And then there’s the “morality” of public policy. It’s noteworthy that the people who have power–governments and corporate billionaires–generally don’t choose to spend (as much) money where our research evidence shows over and over again the efforts are effective at decreasing suicide: increased healthcare access, adequate affordable housing, more worker protections, a fair and truly accessible legal system, community engineering that prioritizes family and individual health and emotional well-being… On and on, the people who control the world have consistent expert evidence about WHAT actually works to decrease suicide risk, but they choose not to implement these things despite what some argue is “morally right.” I think this is because “morally right” is merely an opinion.

      You’re right that your father assumed a responsibility for you when he became a parent, but then again, our global cultures strongly promote reproduction (it benefits the state and the corporation…) even among many of us who might not be ready for parenthood. Worse, then our cultures fail to support the many resources-poor children and families, perpetuating the related cycles of poverty, depressed mental health, and suicide. So again, what may appear to be the individual’s responsibility or an act of selfishness can be seen as consequences of larger social forces.

      I’m really not trying to be insensitive. I lost my mom (and closest friend). I think about her every single day. And I know many of my problems stem from the way I dealt with her loss. But I also know she was in terrible pain and don’t wish her still alive, suffering, to allay my own grave suffering. Wishing her alive and suffering while I feel better, to me, would be selfish.

      I’m really sorry for your pain. But I hope you come to accept your father’s choice as what he determined was best for him–perhaps what he saw as his only real option. And maybe someday you’ll feel a bit relieved that your father’s suffering wasn’t prolonged further. Peace.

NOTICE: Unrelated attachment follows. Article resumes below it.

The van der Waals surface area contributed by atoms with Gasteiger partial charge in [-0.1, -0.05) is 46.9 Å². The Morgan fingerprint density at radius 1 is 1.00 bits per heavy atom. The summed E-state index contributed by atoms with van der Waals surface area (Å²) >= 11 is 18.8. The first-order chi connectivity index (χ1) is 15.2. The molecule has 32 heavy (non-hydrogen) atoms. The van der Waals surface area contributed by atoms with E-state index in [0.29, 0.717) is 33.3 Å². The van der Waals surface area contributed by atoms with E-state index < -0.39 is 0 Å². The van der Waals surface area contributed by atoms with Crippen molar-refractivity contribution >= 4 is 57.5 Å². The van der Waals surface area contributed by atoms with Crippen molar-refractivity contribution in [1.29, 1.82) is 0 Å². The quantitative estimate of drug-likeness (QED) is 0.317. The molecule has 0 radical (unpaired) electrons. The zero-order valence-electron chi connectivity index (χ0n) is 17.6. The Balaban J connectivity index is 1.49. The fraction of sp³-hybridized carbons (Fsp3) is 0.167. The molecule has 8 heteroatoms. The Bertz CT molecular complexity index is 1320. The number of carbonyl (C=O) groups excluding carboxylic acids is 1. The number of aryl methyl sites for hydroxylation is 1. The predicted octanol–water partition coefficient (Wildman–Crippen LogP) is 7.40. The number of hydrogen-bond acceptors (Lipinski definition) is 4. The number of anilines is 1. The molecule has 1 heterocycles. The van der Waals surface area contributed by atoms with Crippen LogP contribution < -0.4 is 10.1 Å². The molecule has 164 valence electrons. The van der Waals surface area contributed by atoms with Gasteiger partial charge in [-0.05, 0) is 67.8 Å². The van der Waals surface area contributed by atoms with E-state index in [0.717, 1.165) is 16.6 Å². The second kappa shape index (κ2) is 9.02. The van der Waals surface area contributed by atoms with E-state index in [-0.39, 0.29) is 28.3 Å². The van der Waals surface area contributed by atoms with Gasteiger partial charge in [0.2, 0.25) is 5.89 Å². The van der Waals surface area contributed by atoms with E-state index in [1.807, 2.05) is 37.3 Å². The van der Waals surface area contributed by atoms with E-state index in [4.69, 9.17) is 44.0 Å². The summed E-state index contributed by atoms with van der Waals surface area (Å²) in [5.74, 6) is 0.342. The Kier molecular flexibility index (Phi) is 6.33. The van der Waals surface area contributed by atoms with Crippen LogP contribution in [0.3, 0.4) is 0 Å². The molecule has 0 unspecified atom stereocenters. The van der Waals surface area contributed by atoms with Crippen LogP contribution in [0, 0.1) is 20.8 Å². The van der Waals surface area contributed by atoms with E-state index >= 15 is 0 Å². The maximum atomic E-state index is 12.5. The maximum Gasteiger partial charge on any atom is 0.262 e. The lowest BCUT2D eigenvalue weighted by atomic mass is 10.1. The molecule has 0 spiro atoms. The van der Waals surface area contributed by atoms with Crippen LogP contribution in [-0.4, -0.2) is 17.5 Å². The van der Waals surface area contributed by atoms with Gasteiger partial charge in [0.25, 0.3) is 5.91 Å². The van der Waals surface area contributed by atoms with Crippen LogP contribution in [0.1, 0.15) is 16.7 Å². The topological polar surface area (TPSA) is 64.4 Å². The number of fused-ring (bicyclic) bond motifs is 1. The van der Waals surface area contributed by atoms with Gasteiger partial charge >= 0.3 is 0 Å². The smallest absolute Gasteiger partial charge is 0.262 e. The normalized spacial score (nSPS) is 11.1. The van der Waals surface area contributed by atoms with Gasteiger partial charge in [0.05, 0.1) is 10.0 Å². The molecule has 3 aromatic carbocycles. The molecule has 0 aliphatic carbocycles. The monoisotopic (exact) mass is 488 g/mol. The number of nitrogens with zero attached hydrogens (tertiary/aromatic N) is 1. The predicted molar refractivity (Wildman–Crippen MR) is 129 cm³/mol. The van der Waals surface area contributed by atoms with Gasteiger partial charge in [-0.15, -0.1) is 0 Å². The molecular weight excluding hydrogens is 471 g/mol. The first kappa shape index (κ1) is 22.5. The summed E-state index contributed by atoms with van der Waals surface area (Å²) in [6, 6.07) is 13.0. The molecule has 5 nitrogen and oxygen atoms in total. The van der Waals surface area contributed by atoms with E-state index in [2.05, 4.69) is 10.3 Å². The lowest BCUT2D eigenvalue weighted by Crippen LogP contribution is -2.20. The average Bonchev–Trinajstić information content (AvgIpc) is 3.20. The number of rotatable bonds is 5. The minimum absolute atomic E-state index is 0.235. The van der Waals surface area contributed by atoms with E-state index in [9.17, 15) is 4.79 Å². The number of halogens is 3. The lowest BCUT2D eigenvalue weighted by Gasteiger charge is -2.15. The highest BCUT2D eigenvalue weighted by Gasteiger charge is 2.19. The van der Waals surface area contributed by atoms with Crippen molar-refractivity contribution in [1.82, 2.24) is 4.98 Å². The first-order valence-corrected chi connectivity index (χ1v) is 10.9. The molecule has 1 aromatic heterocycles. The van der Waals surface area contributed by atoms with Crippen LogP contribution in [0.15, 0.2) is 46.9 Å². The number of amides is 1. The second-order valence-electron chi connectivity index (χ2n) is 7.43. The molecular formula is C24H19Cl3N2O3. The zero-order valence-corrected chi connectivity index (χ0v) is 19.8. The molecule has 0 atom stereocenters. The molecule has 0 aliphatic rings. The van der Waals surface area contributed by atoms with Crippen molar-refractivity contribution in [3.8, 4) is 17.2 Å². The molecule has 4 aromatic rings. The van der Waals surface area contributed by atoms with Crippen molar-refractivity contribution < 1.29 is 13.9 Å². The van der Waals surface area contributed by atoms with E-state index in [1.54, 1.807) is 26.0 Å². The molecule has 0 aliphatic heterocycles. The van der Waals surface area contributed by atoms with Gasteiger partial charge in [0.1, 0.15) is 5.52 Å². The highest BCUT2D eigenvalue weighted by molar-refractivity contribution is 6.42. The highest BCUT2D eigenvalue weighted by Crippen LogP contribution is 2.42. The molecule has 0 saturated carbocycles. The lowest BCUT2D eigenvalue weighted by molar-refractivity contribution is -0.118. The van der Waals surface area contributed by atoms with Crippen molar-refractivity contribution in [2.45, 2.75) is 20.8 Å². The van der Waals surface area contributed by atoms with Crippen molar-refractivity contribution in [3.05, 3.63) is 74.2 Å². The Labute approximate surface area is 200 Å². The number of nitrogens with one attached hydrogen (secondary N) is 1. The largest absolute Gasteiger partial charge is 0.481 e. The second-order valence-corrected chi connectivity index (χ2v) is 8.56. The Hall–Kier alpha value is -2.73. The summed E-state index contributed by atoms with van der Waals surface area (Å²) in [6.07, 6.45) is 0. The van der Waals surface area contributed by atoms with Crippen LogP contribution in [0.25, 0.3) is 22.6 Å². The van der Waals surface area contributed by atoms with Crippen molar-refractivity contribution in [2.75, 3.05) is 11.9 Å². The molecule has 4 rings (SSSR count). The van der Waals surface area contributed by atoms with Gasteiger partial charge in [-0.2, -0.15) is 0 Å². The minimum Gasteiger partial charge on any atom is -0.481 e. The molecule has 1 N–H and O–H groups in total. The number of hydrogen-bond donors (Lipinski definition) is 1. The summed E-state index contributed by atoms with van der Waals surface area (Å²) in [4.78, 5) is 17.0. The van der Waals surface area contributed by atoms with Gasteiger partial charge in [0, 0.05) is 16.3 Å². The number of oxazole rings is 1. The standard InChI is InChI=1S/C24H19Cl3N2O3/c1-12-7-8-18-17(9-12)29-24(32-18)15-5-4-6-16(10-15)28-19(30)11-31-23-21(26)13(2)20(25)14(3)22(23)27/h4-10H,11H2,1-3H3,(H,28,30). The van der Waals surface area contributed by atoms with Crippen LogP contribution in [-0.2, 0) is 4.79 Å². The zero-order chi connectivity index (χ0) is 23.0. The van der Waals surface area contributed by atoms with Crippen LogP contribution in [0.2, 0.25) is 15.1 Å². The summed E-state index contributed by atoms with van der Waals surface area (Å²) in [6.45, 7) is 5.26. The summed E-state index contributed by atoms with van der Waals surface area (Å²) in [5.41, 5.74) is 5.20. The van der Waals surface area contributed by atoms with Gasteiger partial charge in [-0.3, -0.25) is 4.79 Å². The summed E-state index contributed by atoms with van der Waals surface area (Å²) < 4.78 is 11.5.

175. Rosie says:

    I’m killing myself. No one will miss me. I gurentee not one of you care, especially evengelical christians who think I’ll be with god. No one will miss me. I lost my job christmas day. Lemme get good and drunk and I will be gone.

    Good night.


    • I am dreaming of a society where losing one’s job doesn’t lead to despair and poverty. Where we are citizens and human beings, not workers and consumers.

  176. Anonymous says:

    I agree with the author completely. Only reason I have not acted is because I have a young child who needs me and I cannot morally abandon her. It’s really hard for parents, even more so to try and get help, as their idea of help is ‘antidepressants’ or ‘we take your child’. I long for the sweet release…..

  177. Anonymous reader says:

    I understand suicide is a logical conclusion about this world and life. By observing this world of continuous competition among humans and endless conflicts sometimes I think why I have to continue to participate in all of this? Why I don’t have a right to leave this ugly game for ALL OF THEM but not me?
    Let’s them fight each other but I want vacation rest from all pains of this world.